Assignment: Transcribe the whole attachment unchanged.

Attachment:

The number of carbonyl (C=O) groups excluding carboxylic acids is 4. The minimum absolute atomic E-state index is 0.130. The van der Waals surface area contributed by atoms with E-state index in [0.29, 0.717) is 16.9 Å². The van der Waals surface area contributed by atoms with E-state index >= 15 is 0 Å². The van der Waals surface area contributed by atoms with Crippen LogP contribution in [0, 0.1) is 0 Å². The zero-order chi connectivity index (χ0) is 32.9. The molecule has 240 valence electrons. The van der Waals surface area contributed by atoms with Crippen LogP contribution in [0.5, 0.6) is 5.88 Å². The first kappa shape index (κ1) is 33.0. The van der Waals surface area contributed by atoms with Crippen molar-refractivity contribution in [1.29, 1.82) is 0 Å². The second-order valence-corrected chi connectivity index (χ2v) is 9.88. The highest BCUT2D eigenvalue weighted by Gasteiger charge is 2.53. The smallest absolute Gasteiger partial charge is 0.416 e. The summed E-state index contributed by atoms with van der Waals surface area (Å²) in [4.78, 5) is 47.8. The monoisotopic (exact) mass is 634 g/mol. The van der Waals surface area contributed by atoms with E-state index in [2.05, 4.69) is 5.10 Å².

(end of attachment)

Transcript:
The number of carbonyl (C=O) groups excluding carboxylic acids is 4. The minimum absolute atomic E-state index is 0.130. The van der Waals surface area contributed by atoms with E-state index in [0.29, 0.717) is 16.9 Å². The van der Waals surface area contributed by atoms with E-state index >= 15 is 0 Å². The van der Waals surface area contributed by atoms with Crippen LogP contribution in [0, 0.1) is 0 Å². The zero-order chi connectivity index (χ0) is 32.9. The molecule has 240 valence electrons. The van der Waals surface area contributed by atoms with Crippen LogP contribution in [0.5, 0.6) is 5.88 Å². The first kappa shape index (κ1) is 33.0. The van der Waals surface area contributed by atoms with Crippen molar-refractivity contribution in [1.29, 1.82) is 0 Å². The second-order valence-corrected chi connectivity index (χ2v) is 9.88. The highest BCUT2D eigenvalue weighted by Gasteiger charge is 2.53. The smallest absolute Gasteiger partial charge is 0.416 e. The summed E-state index contributed by atoms with van der Waals surface area (Å²) in [4.78, 5) is 47.8. The monoisotopic (exact) mass is 634 g/mol. The van der Waals surface area contributed by atoms with E-state index in [2.05, 4.69) is 5.10 Å².